Where is CSR headed in the coming decade?

A half-decade ago, we asked this question at a BSR workshop of member companies to explore the future of business-society relations. We framed the response in the form of three scenarios:

  • Fade—a future of marginalization in which CSR falls victim to neglect and stagnation within companies and is uninspiring in its capacity to galvanize innovation and disruptive change in business as a whole.
  • Integrate—a future of steady progress in which CSR makes significant inroads across sectors and functions, helping to shape everything from governance and strategy to product design and supply chain management.
  • Transform—a future in which CSR morphs into a powerful force of disruptive change leading to a new vision of corporate purpose and design.

Now, with both the benefit of hindsight and a sense of new urgency and opportunities facing global business, it is a moment to reflect on the last five years and, once again, peer into the future. More than ever, the response should be framed not only in terms of how CSR may evolve, but, more importantly, how it should evolve to meet the great sustainability challenges of the 21st century.

Economic and business historians will look back at the first decade of the new millennium as one of the most tumultuous on record. First, there was a boom and bust in the U.S. technology sector. Next, there was a housing bubble and crash. Then, a global financial crisis occurred that brought the world economy to the brink of breakdown. And, finally, the Great Recession challenged much of the conventional wisdom regarding the functioning of global finance, even on the part of the most ardent advocates of self-regulating markets. The notion that capital markets self-correct and operate most efficiently (though not necessarily fairly) if left to their own devices has come under intense scrutiny. This occurred not only in countries in the global North, but equally in the global South, which, by and large, avoided the most deleterious effects of the economic downturn.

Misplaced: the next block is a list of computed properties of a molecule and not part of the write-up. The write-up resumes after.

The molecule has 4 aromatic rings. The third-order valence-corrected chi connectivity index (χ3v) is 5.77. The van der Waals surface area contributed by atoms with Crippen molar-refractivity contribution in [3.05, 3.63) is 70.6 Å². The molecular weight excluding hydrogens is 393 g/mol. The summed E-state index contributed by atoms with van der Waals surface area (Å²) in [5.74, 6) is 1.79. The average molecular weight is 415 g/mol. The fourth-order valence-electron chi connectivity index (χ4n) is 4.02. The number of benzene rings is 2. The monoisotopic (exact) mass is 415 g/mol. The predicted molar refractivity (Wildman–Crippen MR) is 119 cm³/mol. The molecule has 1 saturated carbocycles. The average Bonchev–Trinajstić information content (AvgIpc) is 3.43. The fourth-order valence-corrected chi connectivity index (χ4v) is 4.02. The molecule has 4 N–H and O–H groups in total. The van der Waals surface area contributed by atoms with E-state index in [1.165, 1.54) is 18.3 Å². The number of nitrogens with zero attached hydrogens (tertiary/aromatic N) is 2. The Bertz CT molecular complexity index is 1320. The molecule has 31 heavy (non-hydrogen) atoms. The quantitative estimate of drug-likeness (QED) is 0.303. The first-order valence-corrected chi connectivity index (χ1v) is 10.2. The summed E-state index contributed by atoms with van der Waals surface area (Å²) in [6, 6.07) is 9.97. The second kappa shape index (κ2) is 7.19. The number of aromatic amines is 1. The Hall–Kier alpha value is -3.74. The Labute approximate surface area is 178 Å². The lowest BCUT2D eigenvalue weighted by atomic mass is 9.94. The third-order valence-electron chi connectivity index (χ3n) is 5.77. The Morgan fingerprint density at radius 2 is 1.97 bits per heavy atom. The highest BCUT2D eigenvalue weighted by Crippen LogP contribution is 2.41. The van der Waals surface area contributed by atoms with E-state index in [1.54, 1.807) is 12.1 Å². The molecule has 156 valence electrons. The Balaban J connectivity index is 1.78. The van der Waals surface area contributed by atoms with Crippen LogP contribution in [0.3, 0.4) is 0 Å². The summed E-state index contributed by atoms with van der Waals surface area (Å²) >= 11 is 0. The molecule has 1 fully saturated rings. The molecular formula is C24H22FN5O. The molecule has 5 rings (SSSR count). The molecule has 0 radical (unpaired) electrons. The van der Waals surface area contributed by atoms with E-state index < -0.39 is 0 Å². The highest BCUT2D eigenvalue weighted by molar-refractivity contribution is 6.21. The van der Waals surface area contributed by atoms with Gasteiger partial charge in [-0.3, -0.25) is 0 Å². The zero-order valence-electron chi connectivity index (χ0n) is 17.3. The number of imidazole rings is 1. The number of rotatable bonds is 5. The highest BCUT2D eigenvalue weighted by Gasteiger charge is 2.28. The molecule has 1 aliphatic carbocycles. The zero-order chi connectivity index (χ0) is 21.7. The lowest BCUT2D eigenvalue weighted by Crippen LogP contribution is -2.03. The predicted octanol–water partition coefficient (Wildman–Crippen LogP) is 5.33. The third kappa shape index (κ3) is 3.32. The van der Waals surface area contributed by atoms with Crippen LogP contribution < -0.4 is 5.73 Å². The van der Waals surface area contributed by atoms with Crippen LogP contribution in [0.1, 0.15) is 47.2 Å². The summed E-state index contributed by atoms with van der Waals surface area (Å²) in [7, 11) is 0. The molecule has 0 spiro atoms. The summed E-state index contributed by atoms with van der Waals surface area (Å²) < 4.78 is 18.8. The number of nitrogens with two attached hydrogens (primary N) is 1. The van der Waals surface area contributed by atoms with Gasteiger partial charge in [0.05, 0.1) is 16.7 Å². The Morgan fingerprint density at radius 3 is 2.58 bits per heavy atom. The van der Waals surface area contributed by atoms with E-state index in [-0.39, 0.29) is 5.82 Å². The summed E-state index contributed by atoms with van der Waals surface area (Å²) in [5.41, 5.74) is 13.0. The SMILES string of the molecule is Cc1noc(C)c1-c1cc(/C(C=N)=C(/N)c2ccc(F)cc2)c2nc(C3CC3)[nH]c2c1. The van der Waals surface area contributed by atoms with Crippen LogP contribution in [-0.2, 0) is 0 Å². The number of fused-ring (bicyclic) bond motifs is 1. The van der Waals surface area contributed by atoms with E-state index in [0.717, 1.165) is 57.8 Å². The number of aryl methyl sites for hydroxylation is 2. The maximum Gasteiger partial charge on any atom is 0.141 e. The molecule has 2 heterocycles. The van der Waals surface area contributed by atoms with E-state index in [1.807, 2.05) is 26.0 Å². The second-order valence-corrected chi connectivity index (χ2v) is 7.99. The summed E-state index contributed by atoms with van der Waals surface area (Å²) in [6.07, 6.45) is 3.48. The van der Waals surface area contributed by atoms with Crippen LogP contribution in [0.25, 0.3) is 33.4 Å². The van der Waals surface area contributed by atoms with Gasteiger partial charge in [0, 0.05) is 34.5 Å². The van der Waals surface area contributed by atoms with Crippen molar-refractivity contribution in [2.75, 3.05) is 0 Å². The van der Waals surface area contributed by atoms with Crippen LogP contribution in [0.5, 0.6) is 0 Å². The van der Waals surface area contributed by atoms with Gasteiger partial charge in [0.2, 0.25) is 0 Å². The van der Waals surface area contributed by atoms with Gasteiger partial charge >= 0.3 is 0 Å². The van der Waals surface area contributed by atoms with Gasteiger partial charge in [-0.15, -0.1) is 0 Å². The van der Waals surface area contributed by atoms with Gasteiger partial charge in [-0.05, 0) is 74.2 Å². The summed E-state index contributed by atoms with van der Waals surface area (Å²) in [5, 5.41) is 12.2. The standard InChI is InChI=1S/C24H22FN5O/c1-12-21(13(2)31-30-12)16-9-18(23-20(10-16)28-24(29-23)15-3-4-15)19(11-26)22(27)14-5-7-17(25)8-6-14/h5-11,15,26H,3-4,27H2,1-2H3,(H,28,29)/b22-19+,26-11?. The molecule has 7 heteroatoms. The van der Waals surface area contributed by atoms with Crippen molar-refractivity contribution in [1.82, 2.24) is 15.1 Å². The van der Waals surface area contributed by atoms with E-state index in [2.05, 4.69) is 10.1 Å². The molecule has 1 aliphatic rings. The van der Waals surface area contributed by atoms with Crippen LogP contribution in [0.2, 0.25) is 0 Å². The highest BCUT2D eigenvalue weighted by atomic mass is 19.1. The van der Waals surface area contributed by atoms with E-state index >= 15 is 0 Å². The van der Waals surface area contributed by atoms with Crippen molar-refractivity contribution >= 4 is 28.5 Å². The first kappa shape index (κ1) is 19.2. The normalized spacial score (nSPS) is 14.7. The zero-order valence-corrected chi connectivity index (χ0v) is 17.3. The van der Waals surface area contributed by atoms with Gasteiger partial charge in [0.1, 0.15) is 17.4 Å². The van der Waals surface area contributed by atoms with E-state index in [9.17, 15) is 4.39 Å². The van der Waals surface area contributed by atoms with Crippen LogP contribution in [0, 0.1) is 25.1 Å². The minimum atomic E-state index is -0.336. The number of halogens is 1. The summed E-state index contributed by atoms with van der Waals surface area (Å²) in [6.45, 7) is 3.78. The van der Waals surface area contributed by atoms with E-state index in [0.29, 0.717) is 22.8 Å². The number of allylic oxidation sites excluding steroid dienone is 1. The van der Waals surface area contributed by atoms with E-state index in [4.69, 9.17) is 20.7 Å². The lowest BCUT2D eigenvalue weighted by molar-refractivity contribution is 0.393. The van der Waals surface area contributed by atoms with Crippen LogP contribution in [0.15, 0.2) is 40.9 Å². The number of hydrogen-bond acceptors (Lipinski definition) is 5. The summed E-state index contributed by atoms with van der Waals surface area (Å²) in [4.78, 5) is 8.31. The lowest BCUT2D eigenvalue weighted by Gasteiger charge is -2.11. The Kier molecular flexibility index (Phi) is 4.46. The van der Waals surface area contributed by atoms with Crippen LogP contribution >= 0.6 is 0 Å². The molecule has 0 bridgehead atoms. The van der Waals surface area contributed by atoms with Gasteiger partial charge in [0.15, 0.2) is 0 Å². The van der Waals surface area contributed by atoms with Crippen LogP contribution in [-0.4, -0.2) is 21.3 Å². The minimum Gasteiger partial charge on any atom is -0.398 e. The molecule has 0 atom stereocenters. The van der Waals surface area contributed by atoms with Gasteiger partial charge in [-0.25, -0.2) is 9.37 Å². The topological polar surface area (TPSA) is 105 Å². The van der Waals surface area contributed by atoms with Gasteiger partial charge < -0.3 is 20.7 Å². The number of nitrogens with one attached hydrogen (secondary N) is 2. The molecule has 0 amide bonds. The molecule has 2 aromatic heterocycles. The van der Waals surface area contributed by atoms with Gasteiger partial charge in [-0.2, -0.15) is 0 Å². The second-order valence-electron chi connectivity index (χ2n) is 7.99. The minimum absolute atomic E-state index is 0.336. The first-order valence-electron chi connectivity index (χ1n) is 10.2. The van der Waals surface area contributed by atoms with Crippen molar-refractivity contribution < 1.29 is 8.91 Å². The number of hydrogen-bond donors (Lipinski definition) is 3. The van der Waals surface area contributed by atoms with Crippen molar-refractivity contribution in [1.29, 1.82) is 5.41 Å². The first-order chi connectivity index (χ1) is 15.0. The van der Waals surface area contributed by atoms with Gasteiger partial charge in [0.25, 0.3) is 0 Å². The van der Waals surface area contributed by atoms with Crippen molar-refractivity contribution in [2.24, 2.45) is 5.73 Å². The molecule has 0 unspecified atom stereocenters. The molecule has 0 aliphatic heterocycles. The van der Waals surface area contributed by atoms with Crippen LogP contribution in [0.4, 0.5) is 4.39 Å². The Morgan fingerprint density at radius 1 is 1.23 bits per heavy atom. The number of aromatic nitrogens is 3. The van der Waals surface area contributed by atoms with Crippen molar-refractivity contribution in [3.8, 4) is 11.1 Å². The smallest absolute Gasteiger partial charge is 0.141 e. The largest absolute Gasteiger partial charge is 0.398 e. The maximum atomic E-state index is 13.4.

All of these developments have profound implications for the future of CSR and corporate sustainability. Amid the sea changes that are reshaping business-society relations are ample opportunities for companies to seize the moment and proactively shape their future.

Back to the Futures

With the benefit of hindsight and with an eye on CSR’s next chapter, it is timely to assess to what extent each original scenario—fade, integrate, and transform—in fact is materializing. What we find is a picture that is, at once, encouraging and disappointing—encouraging because CSR has more than survived amid the worst global economic downturn in the post-WWII era; and disappointing because truly disruptive changes in mission, strategy, and practice have been limited to relatively few leading companies. The vast majority of companies have fallen short in embracing CSR and sustainability at a deep and enduring level.


At one end of the spectrum, the fade scenario has not materialized to the degree one might anticipate during times of economic downturn and retrenchment. To be sure, the financial meltdown and economic dislocation continues to realign North-South and East-West relations. Many Western-based companies have made sweeping changes, most notably in reducing or freezing staff levels and continuing to outsource jobs and facilities to both lower-cost countries for low-end production and assembly and to emerging China, India, Brazil, Taiwan, and others for more complex research, design, and manufacturing activities.

As these trends continue unabated, the challenge of building and sustaining strong CSR programs throughout global supply chains becomes increasingly complex and costly. While these realities may well dilute commitments to responsible practices, leading companies–especially those that are consumer-facing–are becoming increasingly sensitive to the risks of substandard practices within their supply chains. The formation of the Global Social Compliance Programme is one manifestation, reflected in its efforts to upgrade, harmonize, and enhance the efficacy of labor and environmental practices within global retailer and brand operations.